When Ellis Simms joined Blackpool on loan from Everton in January, the Tangerines were languishing in the bottom half of Sky Bet League One.
Twenty four games and a double-figure goals haul later, the 20-year-old striker had helped the Seasiders to a third-place finish and later produced a Man of the Match performance in the first leg of their Play-Off Semi-Final against Oxford United. Not bad for a player enjoying his first taste of men’s professional football.
“Did I imagine I’d have this much of an impact? No, not really,” says the man himself, smiling. Simms deservedly earned widespread praise for his Semi-Final displays, scoring twice at the Kassam Stadium.
“When I first signed for Blackpool, I just came here for the experience, really. I wanted to get some senior minutes under my belt.
“I just wanted to play as much as I can, while obviously adding goals and performances, in order to help the team. I've started to do that now and I'm improving week by week, but to score 10 goals really has been incredible for me. Of course, to get to Wembley is a remarkable achievement too.
“Considering that, when I first joined, we were kind of in a mid-table battle, it's really been a dream come true for me and the team. We’ve come such a long way, and to get double digits in such a short space of time has been incredible. “
A star man in Everton’s youth ranks over recent seasons, Simms’ career is one which Blackpool manager Neil Critchley has followed closely.
Critchley came up against the Toffees many times during his time as Liverpool Under-23s manager, and Simms admits the chance to link up with a man who helped bring through the likes of England star Trent Alexander-Arnold was too good an opportunity to turn down.
“I knew he was a great manager, so I knew when I came here I could learn a lot from him,” he adds. The 42-year-old is one of just 16 coaches worldwide to have obtained UEFA's ‘elite badge’.
“On the training ground, he’s really helped teach me a lot of new things that I might not have learned back at Everton, so it's all part of the experience and I'm loving working under him.
“His tactics are brilliant and I’m just so grateful that I get that chance to learn new things day in, day out.”
Simms has yet to make a senior appearance at Goodison Park, but has already set himself on a pathway so familiar to some of the country’s biggest football stars.
The vast majority of the most recent England squad have either started their careers, or made their breakthrough on loan at EFL Clubs. The importance of that pathway is not lost on Simms, who is hoping that he can enjoy similar success by continuing to make his mark at Blackpool.
“The loan for me was just so I could showcase what I'm all about. I had been doing really well in the Under-23s this season, but I was ready to take the next step up.
“Obviously, coming here to Blackpool was a massive challenge – I’m playing against men, with different styles of play. So it's all part of the experience and the main objective was just to improve my overall game.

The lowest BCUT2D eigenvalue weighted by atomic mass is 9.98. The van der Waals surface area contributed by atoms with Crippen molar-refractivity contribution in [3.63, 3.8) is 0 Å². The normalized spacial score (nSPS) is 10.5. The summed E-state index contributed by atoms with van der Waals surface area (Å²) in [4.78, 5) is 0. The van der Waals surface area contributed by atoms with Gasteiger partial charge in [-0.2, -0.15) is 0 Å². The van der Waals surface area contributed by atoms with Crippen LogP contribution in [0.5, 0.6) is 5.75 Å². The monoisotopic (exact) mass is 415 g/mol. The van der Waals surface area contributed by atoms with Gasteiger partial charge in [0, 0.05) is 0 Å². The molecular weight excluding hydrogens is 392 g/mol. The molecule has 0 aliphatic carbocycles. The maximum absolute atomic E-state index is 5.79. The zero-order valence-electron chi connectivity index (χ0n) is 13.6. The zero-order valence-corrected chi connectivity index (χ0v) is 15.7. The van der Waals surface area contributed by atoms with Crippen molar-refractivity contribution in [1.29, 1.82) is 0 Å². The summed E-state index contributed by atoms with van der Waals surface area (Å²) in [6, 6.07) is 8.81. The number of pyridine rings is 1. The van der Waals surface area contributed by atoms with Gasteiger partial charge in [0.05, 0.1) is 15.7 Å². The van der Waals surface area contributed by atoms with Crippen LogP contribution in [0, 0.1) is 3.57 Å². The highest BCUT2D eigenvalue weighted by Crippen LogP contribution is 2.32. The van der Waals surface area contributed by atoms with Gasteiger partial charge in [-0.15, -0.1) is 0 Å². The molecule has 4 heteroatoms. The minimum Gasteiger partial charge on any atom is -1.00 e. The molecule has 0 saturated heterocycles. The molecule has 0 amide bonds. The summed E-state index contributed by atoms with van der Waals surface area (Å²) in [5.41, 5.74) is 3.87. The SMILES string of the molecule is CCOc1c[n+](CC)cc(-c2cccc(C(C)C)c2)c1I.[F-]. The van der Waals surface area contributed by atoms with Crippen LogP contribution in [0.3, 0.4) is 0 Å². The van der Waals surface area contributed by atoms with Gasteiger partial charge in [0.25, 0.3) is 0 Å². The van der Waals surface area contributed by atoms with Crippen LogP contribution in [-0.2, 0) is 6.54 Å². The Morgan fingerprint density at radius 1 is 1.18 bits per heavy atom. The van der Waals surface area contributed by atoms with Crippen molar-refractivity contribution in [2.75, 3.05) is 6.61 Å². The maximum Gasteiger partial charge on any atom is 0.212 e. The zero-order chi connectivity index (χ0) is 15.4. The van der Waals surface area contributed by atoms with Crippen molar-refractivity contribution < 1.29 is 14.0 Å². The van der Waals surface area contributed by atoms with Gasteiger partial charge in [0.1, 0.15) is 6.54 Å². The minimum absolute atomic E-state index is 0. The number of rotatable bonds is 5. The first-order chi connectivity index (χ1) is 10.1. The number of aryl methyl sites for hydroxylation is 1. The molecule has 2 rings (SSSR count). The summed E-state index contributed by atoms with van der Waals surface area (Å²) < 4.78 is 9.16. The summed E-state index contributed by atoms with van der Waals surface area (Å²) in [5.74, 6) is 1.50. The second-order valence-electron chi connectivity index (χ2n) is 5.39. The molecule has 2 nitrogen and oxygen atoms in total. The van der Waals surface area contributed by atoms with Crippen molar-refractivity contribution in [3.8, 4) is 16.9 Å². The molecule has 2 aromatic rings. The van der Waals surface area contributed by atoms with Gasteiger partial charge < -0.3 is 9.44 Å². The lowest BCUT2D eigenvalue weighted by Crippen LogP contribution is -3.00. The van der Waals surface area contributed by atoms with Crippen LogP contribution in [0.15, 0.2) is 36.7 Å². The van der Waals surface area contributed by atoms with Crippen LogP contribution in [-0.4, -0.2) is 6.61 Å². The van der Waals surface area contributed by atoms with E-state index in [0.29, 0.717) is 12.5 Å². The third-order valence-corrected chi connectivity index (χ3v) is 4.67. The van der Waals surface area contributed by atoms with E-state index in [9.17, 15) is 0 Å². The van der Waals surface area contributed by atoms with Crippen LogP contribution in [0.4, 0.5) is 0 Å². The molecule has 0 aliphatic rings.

“Some of the centre-backs might not be as quick as in the Under-23s, so they might try to use their weight more. They’re so much stronger than what I was used to! They’ll also be a bit cleverer and block your runs and your movements.
“There are so many different tactics as well. For example, some teams like to play long throw-ins, so it's obviously a new experience and just different styles of play. Some teams are more direct, some teams like to play a little bit, so it's just getting used to the different scenarios and those different variations.”
Simms certainly has thrived in Sky Bet League One, and at no point did he showcase that more than in the first leg of the Play-Off Semi-Finals just 12 days ago.
His double included great skill for his first and incredible speed and link-up play for his second, in the eventual 3-0 win over the U’s. It was also the first time he played in front of a crowd for the Tangerines, an experience he enjoyed, despite the lack of away supporters.
“I knew, playing away at Oxford, there would be no Blackpool fans there so I just had to embrace it,” he says. “I just focused on my normal game and it eased the pressure on me a bit in a way, as there wasn’t this weight of expectation, so I felt like I thrived on it.
“The second leg was a completely different experience to that and was incredible, even though I didn’t get the goals. To hear those Blackpool fans was honestly amazing, as they were just so loud. My family were at the game too, which was really nice.
“It's the first time that they’ve been in a stadium with fans watching me, so it was a proud moment for them. It was a bit more intense for me though, and a lot more pressure than there was in the first leg.
“But listen, it was great to finally play in front of those Blackpool fans in general and hopefully the whole team can embrace that support at Wembley today. It will be an incredible atmosphere and a dream to play in a final like this for me. It’s what your ambition is, to play in this sort of game – it’s why you want to play football in the first place, and now it’s about finishing off the job.”